Jobs in Film Development: Options and Requirements

May 20, 2021

As one of the more competitive fields to work in, individuals should expect to have a bachelor's degree and years of experience in order to be considered for a position in film development. Each position comes with a very particular skills set, so screenwriters should obtain a degree in a writing field, directors should focus on film production and cinematographers should earn a degree in their field of interest.

Essential Information

Film development involves several phases, from preproduction steps like writing a script and securing financing, to production tasks including selecting camera angles and recording video. Jobs in this field can be hard to come by, and they typically require a bachelor's degree and several years of related experience.

Career Titles Screenwriter Producer or Director Cinematographer
Education Requirements Bachelor's degree in English, screenwriting or a related field Bachelor's degree in film production or a related field Bachelor's degree in cinematography, videography or a related field
Other Requirements Previous writing experience Several years of related work experience None
Projected Job Growth (2019-2029)* -2% (for all writers and authors) 10% (for all producers and directors) 14% (for camera operators, television, video and motion picture)
Average Annual Salary (May 2020) $77,166** (2021) $113,860* (for producers and directors in the motion picture and video industries) $67,590* (for camera operators in the motion picture and video industries)

Source: *U.S. Bureau of Labor Statistics, **PayScale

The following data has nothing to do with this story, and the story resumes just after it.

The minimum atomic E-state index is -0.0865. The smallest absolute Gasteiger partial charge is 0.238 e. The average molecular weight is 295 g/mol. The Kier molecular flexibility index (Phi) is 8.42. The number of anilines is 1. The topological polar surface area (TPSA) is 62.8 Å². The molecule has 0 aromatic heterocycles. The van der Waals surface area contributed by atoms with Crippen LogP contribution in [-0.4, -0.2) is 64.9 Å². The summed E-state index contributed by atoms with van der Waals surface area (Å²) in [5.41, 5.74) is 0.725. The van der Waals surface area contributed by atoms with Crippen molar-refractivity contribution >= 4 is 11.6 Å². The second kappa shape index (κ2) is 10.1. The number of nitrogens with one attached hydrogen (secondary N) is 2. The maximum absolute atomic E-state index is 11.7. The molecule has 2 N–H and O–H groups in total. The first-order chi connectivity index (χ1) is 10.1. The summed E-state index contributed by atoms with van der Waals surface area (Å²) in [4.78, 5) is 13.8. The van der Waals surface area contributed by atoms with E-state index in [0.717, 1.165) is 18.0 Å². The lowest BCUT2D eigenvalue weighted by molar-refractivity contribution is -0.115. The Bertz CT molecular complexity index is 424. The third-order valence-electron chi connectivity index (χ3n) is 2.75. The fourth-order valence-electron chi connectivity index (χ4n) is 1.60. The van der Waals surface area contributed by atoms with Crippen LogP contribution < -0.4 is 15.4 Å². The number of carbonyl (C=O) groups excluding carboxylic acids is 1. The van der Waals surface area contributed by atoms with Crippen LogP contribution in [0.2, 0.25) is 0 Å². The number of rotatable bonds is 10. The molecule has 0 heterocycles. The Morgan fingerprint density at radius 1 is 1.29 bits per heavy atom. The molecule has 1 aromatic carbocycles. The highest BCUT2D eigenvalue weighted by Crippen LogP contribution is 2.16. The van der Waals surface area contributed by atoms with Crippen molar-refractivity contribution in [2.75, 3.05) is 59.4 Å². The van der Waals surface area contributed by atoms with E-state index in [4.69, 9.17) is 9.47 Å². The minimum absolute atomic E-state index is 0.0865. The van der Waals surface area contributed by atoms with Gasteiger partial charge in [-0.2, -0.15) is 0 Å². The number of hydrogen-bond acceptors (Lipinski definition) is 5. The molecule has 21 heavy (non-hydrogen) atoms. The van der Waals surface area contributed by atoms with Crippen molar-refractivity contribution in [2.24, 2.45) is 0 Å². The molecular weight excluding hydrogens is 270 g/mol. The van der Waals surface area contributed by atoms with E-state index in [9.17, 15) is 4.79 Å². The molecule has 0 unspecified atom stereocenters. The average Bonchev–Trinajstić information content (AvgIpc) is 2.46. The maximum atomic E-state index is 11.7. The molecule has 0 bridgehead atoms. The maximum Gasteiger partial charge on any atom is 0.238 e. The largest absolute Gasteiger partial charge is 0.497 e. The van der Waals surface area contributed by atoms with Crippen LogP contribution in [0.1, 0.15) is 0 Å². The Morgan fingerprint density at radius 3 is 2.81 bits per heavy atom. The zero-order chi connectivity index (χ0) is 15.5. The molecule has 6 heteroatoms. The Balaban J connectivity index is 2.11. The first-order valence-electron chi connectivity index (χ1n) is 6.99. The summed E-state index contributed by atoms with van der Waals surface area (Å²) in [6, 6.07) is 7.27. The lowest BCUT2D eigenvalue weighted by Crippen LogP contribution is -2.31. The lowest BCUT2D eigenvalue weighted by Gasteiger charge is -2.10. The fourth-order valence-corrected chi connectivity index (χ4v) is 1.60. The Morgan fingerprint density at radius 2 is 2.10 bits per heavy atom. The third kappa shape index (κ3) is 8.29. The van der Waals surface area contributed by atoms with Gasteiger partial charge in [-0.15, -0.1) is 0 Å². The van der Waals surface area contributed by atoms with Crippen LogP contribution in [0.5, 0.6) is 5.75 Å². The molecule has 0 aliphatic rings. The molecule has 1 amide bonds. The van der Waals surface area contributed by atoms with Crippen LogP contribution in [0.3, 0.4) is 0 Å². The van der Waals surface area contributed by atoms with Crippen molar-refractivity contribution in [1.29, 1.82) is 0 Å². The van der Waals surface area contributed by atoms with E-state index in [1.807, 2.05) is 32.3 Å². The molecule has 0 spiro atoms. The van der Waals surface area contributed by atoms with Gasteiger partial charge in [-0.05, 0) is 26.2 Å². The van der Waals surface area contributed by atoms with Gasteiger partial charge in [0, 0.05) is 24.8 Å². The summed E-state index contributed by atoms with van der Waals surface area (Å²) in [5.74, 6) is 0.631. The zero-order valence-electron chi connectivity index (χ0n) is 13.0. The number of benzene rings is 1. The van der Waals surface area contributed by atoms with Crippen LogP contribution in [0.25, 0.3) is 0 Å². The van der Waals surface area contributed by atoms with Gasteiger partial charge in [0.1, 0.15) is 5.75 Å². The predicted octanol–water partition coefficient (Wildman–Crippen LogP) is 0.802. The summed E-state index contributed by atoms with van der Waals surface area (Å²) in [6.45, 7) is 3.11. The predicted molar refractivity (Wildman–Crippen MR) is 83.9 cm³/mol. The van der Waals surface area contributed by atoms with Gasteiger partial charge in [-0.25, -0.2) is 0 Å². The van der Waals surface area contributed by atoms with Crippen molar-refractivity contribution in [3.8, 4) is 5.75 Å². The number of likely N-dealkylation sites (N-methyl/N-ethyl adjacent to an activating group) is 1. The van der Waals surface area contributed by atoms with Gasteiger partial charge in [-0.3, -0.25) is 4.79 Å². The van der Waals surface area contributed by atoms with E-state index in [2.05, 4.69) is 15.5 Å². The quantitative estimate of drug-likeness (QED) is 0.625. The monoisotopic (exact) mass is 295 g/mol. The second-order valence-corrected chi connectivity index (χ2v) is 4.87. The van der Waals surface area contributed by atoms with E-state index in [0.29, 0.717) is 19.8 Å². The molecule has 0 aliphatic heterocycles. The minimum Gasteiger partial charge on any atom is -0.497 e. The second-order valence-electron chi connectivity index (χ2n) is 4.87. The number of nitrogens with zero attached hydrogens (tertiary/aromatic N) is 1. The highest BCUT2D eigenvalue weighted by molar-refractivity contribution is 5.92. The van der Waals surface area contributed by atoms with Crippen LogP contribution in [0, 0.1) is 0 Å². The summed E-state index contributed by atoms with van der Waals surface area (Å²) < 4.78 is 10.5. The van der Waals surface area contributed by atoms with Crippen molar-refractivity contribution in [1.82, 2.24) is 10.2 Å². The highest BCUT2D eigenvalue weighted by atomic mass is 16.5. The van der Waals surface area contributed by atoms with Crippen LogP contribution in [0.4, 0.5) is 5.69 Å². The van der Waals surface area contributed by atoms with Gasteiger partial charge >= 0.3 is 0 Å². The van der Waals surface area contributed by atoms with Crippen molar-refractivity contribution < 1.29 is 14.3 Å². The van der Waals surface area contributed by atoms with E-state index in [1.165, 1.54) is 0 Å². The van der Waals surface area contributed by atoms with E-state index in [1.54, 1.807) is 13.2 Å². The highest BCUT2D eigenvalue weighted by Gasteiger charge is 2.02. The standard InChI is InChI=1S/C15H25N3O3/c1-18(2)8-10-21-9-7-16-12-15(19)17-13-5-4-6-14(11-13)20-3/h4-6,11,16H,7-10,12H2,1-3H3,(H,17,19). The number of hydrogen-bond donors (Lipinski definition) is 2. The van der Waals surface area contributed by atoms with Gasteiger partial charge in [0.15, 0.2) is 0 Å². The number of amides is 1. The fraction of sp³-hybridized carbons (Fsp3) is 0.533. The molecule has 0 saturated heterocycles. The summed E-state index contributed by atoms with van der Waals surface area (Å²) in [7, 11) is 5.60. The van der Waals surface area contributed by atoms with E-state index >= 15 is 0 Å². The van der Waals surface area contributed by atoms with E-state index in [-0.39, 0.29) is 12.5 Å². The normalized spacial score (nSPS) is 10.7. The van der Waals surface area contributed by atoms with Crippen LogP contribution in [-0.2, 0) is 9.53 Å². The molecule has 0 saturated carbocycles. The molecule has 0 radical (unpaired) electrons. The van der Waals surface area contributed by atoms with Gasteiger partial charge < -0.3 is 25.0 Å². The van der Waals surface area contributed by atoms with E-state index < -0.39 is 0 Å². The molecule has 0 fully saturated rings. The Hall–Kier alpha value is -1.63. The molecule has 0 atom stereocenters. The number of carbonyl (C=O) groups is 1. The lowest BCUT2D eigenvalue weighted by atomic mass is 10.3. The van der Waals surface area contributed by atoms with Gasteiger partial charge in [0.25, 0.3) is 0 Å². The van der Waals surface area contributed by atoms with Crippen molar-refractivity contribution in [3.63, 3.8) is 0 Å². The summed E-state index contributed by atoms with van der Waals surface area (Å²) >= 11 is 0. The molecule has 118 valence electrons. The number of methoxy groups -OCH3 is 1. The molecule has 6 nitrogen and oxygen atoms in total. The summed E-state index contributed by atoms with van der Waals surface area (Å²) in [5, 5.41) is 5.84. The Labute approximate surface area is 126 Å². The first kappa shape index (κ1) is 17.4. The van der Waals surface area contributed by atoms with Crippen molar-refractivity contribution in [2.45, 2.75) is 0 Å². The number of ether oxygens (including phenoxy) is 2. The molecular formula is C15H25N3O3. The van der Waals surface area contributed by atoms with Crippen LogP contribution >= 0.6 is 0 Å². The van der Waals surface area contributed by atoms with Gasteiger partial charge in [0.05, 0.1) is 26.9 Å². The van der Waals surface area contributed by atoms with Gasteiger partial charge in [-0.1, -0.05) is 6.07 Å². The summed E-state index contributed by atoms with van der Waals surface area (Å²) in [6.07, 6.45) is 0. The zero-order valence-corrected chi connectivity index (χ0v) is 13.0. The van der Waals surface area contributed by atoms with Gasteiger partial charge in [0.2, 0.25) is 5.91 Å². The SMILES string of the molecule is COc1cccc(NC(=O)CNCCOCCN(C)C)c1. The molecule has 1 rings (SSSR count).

Career Options

There are numerous career options for those interested in film development, including screenwriter, producer or director, and cinematographer. Keep reading for brief overviews of each of these film development jobs.


Screenwriters create original stories for movies and television shows or turn existing written works, including novels, plays, and nonfiction books, into movie or TV scripts. This involves developing characters and penning dialogue. Once a script is finished, the screenwriter must find a producer willing to take on the project.

Producer or Director

Producers work on the business and financial end of film development. Job duties can include securing funding for a project, setting a budget, and hiring crew and (sometimes) cast. Producers also ensure that film production remains on schedule.

Directors, on the other hand, make creative decisions related to film production. They're heavily invested in the selection of cast members, and they work closely with other crew, including set designers, cinematographers, and art directors, to make sure a film is true to the script. Directors also are involved in post-production, collaborating with film editors, sound editors, and others.


Cinematographers are responsible for all aspects of filming a movie, from choosing equipment and determining angles to adjusting lighting and actually operating cameras. They often direct a team of camera operators and their assistants.

Individuals who are interested in a film development career have several options. Salaries and job growth projections vary, depending on the occupation. Most positions require a bachelor's degree in a relevant field.

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